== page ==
Maternal obesity: Do patients understand the risks

M. A. Kominiarek, S. Vonderheid, L. K. Endres

Research output: Contribution to journalArticle

18 Citations (Scopus)

Abstract

Objective: To evaluate patient knowledge of the risks of maternal obesity and compare knowledge between non-obese and obese women. Study Design: A face-to-face survey was administered to 105 women at their first prenatal visit. The survey assessed their knowledge of obesity-related risks during pregnancy, weight history and goals and health behaviors. Descriptive statistics described the entire sample. Student's t-test and χ2 tests compared knowledge between non-obese (body mass index (BMI) of <30 kg m-2) and obese (BMI of ≥30 kg m-2) gravidas. Result: There were 56 (54%) non-obese and 47 (46%) obese participants. There were no significant differences between the weight groups with respect to age, race, insurance, education, tobacco use and primigravity. Overall, 49% participants knew that obesity increases risks in pregnancy. The knowledge of specific risks was similar in the non-obese (60% correct) and obese (64% correct) groups (P=0.76). Obese patients were more aware of the risk for diabetes (68 vs 96%, P<0.001). Obese gravidas expressed more interest in weight loss before another pregnancy (61 vs 81%, P=0.03), although the desired BMIs (22.1±2.3 vs 26.2±3.0 kg m-2, P<0.001) were different for non-obese and obese women, respectively. Of all participants, 9% discussed the risks of maternal obesity with a provider before study participation and 75% wanted to participate in a study on weight loss before pregnancy to determine whether it leads to healthier pregnancies. Conclusion: Regardless of BMI category, patients required more knowledge about the risks of obesity in pregnancy, requested additional information and were motivated to lose weight before future pregnancies. Because obese women underestimated their optimal weight loss goals, it is necessary to target this group for further education.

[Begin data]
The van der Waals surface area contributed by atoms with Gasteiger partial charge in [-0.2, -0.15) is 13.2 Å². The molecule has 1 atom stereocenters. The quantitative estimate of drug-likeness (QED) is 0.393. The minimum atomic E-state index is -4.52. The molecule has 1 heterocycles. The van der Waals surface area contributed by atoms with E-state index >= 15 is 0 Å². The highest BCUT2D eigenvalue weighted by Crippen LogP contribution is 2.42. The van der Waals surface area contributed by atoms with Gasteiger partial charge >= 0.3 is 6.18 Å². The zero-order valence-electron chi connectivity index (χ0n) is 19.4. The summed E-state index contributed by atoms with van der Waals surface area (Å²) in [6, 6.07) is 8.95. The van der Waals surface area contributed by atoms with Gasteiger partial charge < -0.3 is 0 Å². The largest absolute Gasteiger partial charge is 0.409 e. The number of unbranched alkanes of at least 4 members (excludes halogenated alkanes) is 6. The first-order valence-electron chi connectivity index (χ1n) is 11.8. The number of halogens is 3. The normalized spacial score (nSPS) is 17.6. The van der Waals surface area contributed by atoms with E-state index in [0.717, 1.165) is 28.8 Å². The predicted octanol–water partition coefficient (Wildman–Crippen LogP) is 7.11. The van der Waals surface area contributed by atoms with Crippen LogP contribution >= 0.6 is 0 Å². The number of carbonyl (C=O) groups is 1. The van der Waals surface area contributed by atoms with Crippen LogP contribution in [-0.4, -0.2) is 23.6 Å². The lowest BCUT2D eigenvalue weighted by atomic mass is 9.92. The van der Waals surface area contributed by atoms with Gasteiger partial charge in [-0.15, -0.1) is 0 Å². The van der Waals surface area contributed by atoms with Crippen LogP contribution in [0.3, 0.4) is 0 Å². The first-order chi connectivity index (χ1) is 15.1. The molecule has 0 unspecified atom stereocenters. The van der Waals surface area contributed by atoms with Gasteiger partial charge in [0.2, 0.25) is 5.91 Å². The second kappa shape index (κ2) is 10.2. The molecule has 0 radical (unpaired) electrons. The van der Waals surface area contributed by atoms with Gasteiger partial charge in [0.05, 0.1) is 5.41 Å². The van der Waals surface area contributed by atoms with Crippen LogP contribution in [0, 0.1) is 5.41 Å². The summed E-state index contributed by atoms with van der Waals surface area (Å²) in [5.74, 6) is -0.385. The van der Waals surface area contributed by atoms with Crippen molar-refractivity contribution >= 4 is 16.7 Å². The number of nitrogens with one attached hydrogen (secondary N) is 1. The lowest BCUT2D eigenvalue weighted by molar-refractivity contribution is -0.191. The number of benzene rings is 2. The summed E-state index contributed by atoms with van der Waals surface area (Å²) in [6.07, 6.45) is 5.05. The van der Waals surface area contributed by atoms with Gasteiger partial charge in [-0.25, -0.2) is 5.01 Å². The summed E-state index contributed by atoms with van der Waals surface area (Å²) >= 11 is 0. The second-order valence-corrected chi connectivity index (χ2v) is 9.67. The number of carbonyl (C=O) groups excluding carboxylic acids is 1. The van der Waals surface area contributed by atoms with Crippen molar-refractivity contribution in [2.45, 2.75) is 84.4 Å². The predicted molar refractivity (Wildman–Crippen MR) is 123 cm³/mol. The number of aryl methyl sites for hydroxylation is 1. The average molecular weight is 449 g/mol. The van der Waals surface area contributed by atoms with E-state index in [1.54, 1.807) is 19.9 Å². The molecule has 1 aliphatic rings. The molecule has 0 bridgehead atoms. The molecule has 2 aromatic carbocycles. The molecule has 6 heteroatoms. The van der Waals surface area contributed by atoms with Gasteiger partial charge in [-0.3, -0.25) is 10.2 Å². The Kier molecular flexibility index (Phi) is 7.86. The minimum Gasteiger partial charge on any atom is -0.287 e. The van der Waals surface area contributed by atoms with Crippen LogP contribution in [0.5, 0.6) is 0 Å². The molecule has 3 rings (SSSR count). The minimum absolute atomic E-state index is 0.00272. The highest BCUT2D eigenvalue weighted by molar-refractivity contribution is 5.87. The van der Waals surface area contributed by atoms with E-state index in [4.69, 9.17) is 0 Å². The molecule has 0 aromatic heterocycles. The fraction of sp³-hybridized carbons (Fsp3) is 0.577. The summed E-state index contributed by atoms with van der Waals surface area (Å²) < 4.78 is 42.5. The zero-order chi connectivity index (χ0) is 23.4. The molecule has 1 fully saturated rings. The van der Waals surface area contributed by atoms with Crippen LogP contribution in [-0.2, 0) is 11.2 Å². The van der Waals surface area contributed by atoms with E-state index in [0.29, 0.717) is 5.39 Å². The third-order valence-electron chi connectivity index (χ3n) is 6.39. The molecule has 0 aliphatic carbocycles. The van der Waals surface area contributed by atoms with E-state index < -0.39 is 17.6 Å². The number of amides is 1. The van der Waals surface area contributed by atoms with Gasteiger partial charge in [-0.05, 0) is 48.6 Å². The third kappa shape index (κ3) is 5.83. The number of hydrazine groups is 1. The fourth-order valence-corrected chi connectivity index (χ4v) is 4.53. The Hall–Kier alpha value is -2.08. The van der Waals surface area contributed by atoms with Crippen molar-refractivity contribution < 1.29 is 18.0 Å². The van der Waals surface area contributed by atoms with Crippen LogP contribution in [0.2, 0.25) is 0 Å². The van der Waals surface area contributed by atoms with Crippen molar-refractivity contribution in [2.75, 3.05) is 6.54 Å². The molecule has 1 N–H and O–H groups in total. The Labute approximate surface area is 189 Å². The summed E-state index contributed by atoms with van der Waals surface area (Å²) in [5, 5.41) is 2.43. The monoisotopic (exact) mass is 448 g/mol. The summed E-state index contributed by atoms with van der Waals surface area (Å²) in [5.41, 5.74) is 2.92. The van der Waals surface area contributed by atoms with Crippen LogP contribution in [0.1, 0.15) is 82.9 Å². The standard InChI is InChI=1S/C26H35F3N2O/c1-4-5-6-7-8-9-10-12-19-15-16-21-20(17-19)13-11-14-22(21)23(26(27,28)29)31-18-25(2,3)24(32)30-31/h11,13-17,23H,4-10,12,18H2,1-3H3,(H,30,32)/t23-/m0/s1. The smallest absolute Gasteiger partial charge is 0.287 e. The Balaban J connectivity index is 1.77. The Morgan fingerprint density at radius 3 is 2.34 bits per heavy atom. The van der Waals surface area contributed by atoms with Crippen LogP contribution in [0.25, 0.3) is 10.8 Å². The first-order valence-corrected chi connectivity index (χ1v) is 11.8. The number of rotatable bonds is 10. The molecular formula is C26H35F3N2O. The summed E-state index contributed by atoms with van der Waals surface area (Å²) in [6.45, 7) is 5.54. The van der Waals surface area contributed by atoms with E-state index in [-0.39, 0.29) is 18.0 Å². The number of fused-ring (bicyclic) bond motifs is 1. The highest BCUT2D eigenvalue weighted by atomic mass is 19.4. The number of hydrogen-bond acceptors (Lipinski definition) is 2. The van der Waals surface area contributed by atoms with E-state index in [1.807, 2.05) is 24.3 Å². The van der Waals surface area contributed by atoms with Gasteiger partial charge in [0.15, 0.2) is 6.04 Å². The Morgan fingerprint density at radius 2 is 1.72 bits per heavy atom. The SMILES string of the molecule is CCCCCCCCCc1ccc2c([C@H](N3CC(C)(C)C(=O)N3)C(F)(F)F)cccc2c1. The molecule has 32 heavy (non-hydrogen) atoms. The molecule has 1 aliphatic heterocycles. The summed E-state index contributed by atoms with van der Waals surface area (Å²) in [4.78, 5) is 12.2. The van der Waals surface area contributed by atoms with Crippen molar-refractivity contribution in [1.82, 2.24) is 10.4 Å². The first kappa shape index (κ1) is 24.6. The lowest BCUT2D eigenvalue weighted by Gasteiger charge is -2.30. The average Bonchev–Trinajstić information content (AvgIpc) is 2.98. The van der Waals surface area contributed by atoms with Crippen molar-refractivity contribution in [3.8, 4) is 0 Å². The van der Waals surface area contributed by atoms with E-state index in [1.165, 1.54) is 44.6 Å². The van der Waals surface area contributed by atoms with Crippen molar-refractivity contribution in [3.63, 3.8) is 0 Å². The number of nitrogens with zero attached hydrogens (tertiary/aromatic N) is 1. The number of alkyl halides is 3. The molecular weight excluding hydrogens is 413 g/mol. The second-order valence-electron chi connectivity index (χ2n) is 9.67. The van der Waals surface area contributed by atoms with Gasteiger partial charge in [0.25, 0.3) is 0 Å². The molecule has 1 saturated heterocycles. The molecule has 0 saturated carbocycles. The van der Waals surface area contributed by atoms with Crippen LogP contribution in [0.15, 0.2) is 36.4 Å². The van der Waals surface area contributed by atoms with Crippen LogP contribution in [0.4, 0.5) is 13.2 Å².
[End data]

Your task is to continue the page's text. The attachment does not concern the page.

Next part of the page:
Original languageEnglish (US)
Pages (from-to)452-458
Number of pages7
JournalJournal of Perinatology
Volume30
Issue number7
DOIs
StatePublished - Jul 1 2010

Fingerprint

Obesity
Mothers
Pregnancy
Weight Loss
Body Mass Index
Weights and Measures
Education
Reproductive History
Health Behavior
Tobacco Use
Insurance
Students
Surveys and Questionnaires

Keywords

  • obesity
  • patient knowledge
  • pregnancy
  • survey

ASJC Scopus subject areas

  • Pediatrics, Perinatology, and Child Health
  • Obstetrics and Gynecology

Cite this

Kominiarek, M. A. ; Vonderheid, S. ; Endres, L. K. / Maternal obesity : Do patients understand the risks. In: Journal of Perinatology. 2010 ; Vol. 30, No. 7. pp. 452-458.